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Ditching local-first and trying out Node.js

I started building out more of the UI for Cushion, including the form for creating a new project. I got antsy and felt the need to be able to change the data I’ve been working with. Leading up to developing Cushion, the plan has been to build local-first, so the app could be used offline from the get-go. This was a nice thought, but became less realistic the more I looked into offline storage and making that work with Angular. The browsers haven’t really decided which local database framework they want to go with, and the one with the most support, Web SQL, has already been labelled as deprecated.

Instead of half-heartedly choosing one direction and regretting it later, I decided to stop spinning my wheels and just put aside the local-first idea. For now, I could at least build the app with offline capabilities in mind. Now, the question is which server-side stack to pick. For the past several years, I’ve been using Ruby and its lightweight, do-most-of-it-yourself framework, Sinatra. I really enjoyed using Sinatra, but have been through the app set-up process so many times that I need something different. I haven’t given Node.js a thorough look since its debut, but now that it has several years under its belt, I decided to seriously consider it.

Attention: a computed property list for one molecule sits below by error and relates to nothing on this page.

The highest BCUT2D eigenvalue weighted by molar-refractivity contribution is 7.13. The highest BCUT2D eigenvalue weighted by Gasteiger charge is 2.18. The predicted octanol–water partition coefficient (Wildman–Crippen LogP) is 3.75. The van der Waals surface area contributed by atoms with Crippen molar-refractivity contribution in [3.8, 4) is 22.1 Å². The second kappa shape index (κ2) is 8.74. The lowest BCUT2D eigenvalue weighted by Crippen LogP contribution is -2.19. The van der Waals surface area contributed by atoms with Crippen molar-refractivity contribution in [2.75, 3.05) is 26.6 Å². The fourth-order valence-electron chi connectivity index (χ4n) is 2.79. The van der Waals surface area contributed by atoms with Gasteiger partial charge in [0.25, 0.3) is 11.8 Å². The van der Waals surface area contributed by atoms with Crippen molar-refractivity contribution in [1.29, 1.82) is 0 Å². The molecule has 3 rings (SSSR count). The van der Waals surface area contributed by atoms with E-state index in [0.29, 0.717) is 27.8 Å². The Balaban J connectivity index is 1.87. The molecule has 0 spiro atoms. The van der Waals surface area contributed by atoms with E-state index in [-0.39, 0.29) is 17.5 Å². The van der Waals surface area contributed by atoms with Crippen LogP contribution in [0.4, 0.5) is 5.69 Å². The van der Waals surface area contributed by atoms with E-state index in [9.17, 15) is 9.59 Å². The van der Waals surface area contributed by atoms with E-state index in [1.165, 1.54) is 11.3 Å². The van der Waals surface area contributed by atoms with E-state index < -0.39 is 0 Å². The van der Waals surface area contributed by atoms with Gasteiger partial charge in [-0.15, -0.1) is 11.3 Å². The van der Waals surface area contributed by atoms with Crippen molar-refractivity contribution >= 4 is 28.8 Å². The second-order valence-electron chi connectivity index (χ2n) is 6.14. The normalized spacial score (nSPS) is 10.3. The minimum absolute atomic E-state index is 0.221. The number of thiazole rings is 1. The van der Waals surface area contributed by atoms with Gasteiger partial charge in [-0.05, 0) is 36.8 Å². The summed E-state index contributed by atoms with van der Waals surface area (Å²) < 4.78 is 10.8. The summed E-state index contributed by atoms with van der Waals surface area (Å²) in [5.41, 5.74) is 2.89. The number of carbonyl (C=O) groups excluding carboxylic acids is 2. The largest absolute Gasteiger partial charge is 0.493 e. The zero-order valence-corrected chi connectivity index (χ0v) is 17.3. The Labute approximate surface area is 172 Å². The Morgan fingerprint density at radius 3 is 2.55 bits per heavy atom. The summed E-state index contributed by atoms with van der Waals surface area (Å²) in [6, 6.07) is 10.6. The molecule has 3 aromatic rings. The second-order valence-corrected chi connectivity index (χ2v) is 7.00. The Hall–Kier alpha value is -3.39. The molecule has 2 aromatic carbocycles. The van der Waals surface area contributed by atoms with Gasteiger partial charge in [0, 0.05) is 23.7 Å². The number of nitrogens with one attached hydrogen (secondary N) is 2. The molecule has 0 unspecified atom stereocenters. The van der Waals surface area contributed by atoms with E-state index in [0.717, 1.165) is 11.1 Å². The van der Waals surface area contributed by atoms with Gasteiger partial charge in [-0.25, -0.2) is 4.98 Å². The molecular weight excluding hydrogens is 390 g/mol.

I started building out the initial server-side groundwork using Express—the Sinatra of Node.js. So far, I love it. The structure is very easy to grasp and everything makes sense. Right now, I have the server running the web app and API. Next up is the database and models.

For those who are interested in Node.js and Express, I’m starring all of the useful repos I come across here.